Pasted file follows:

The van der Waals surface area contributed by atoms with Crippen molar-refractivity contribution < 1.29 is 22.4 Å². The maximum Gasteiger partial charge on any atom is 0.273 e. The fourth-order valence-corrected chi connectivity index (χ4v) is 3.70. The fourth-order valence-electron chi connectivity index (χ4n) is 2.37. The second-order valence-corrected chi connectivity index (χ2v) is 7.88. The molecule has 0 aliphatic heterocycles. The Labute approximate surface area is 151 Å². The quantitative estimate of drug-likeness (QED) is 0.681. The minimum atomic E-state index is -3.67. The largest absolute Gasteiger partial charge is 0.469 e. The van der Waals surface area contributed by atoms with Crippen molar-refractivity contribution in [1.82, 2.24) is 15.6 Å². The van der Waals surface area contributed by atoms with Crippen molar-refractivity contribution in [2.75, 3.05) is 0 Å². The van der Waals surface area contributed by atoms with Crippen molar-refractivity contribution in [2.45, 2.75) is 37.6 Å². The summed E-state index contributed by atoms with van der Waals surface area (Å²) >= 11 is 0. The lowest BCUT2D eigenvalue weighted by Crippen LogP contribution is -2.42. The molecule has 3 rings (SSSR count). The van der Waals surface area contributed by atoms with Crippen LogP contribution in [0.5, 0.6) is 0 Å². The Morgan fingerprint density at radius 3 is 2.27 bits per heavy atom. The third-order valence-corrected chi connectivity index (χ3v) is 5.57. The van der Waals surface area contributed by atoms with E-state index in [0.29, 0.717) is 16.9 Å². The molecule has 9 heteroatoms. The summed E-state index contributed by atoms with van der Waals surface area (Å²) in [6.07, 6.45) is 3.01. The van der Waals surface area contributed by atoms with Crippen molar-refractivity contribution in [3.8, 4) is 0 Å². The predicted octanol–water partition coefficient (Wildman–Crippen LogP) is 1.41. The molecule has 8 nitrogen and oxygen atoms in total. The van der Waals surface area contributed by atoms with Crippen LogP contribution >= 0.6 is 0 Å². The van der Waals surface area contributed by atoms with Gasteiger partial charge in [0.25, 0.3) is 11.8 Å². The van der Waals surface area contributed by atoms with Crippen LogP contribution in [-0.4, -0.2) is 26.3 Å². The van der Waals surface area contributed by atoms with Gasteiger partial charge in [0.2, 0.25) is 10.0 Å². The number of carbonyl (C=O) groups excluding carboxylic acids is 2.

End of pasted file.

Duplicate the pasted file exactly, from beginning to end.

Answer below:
The van der Waals surface area contributed by atoms with Crippen molar-refractivity contribution < 1.29 is 22.4 Å². The maximum Gasteiger partial charge on any atom is 0.273 e. The fourth-order valence-corrected chi connectivity index (χ4v) is 3.70. The fourth-order valence-electron chi connectivity index (χ4n) is 2.37. The second-order valence-corrected chi connectivity index (χ2v) is 7.88. The molecule has 0 aliphatic heterocycles. The Labute approximate surface area is 151 Å². The quantitative estimate of drug-likeness (QED) is 0.681. The minimum atomic E-state index is -3.67. The largest absolute Gasteiger partial charge is 0.469 e. The van der Waals surface area contributed by atoms with Crippen molar-refractivity contribution in [1.82, 2.24) is 15.6 Å². The van der Waals surface area contributed by atoms with Crippen molar-refractivity contribution in [2.75, 3.05) is 0 Å². The van der Waals surface area contributed by atoms with Crippen molar-refractivity contribution in [2.45, 2.75) is 37.6 Å². The summed E-state index contributed by atoms with van der Waals surface area (Å²) >= 11 is 0. The lowest BCUT2D eigenvalue weighted by Crippen LogP contribution is -2.42. The molecule has 3 rings (SSSR count). The van der Waals surface area contributed by atoms with Crippen LogP contribution in [0.5, 0.6) is 0 Å². The Morgan fingerprint density at radius 3 is 2.27 bits per heavy atom. The third-order valence-corrected chi connectivity index (χ3v) is 5.57. The van der Waals surface area contributed by atoms with E-state index in [0.29, 0.717) is 16.9 Å². The molecule has 9 heteroatoms. The summed E-state index contributed by atoms with van der Waals surface area (Å²) in [6.07, 6.45) is 3.01. The van der Waals surface area contributed by atoms with Crippen molar-refractivity contribution in [3.8, 4) is 0 Å². The predicted octanol–water partition coefficient (Wildman–Crippen LogP) is 1.41. The molecule has 8 nitrogen and oxygen atoms in total. The van der Waals surface area contributed by atoms with Crippen LogP contribution >= 0.6 is 0 Å². The van der Waals surface area contributed by atoms with Gasteiger partial charge in [0.25, 0.3) is 11.8 Å². The van der Waals surface area contributed by atoms with Crippen LogP contribution in [-0.4, -0.2) is 26.3 Å². The van der Waals surface area contributed by atoms with Gasteiger partial charge in [0.2, 0.25) is 10.0 Å². The number of carbonyl (C=O) groups excluding carboxylic acids is 2.